1: [[!template id=project
3: title="Rewrite kernfs and procfs"
7: [David Holland](mailto:dholland@NetBSD.org)
12: duration="2-3 months"
15: kernfs is a virtual file system that reports information about the
16: running system, and in some cases allows adjusting this information.
17: procfs is a virtual file system that provides information about
18: currently running processes. Both of these file systems work by
19: exposing virtual files containing textual data.
21: The current implementations of these file systems are redundant and
22: both are non-extensible. For example, kernfs is a hardcoded table that
23: always exposes the same set of files; there is no way to add or remove
24: entries on the fly, and even adding new static entries is a nuisance.
25: procfs is similarly limited; there is no way to add additional
26: per-process data on the fly. Furthermore, the current code is not
27: modular, not well designed, and has been a source of security bugs in
28: the past.
30: We would like to have a new implementation for both of these file
31: systems that rectifies these problems and others, as outlined below:
33: * kernfs and procfs should share most of their code, and in particular
34: they should share all the code for managing lists of virtual
35: files. They should remain separate entities, however, at least from
36: the user perspective: community consensus is that mixing system and
37: per-process data, as Linux always has, is ugly.
39: * It should be possible to add and remove entries on the fly, e.g. as
40: modules are loaded and unloaded.
42: * Because userlevel programs can become dependent on the format of the
43: virtual files (Linux has historically had compatibility problems
44: because of this) they should if possible not have complex formats at
45: all, and if they do the format should be clearly specifiable in some
46: way that isn't procedural code. (This makes it easier to reason about,
47: and harder for it to get changed by accident.)
49: * There is an additional interface in the kernel for retrieving and
50: adjusting arbitrary kernel information: sysctl. Currently the sysctl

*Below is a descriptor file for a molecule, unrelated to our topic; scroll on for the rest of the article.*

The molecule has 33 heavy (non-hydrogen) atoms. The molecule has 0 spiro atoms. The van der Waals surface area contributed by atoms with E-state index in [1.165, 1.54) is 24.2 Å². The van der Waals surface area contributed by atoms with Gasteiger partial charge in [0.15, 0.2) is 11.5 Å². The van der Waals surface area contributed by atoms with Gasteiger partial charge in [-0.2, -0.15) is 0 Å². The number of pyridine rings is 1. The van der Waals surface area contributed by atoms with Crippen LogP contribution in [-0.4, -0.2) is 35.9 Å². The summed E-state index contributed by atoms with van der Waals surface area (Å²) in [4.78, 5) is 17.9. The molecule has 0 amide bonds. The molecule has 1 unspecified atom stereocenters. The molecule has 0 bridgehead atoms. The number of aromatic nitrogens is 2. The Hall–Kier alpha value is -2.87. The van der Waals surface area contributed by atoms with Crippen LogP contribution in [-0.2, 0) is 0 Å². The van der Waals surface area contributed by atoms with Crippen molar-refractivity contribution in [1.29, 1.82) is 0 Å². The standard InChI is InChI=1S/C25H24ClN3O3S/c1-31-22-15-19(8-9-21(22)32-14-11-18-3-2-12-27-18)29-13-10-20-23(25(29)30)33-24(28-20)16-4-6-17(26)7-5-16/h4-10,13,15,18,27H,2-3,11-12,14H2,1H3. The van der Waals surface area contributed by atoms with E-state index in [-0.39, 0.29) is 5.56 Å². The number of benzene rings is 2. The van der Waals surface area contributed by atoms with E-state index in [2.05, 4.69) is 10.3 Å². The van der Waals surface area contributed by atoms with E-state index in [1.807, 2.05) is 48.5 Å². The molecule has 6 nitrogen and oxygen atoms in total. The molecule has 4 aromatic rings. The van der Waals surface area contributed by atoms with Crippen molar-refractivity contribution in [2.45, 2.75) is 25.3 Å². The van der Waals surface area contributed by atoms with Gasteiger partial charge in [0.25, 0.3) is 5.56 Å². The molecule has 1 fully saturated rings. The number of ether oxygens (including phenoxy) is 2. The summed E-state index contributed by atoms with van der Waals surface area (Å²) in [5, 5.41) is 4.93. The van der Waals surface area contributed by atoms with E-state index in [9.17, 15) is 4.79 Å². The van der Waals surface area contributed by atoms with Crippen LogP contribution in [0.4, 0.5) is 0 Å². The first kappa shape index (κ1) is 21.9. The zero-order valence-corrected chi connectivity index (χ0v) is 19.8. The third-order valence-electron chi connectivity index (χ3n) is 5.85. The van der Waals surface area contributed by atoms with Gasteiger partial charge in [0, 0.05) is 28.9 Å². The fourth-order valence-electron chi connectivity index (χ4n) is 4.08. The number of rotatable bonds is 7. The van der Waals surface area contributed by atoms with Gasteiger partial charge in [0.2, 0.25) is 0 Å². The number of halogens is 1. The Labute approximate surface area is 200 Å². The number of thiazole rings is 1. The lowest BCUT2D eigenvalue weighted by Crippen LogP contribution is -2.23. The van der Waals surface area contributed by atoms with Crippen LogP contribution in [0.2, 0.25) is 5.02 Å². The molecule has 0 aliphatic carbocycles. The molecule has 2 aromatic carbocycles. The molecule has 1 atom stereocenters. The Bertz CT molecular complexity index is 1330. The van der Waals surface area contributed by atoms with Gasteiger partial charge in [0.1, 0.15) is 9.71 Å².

51: code is a third completely separate mechanism, on many points
52: redundant with kernfs and/or procfs. It is somewhat less primitive,
53: but the current implementation is cumbersome and not especially liked.
54: Integrating kernfs and procfs with sysctl (perhaps somewhat like the
55: Linux sysfs) is not automatically the right design choice, but it is
56: likely to be a good idea. At a minimum we would like to be able to
57: have one way to handle reportable/adjustable data within the kernel,
58: so that kernfs, procfs, and/or sysctl can be attached to any
59: particular data element as desired.
61: * While most of the implementations of things like procfs and sysctl
62: found in the wild (including the ones we currently have) work by
63: attaching callbacks, and then writing code all over the kernel to
64: implement the callback API, it is possible to design instead to attach
65: data, that is, pointers to variables within the kernel, so that the
66: kernfs/procfs or sysctl code itself takes responsibility for fetching
67: that data. Please consider such a design strongly and pursue it if
68: feasible, as it is much tidier. (Note that attaching data also in
69: general requires specifying a locking model and, for writeable data,
70: possibly a condition variable to signal on when the value changes.)
72: It is possible that using tmpfs as a backend for kernfs and procfs, or
73: sharing some code with tmpfs, would simplify the implementation. It
74: also might not. Consider this possibility, and assess the tradeoffs;
75: do not treat it as a requirement.
77: Alternatively, investigate FreeBSD's pseudofs and see if this could be
78: a useful platform for this project and base for all the file systems
79: mentioned above.
81: When working on this project, it is very important to write a complete
82: regression test suite for procfs and kernfs beforehand to ensure that the
83: rewrites do not create incompatibilities.
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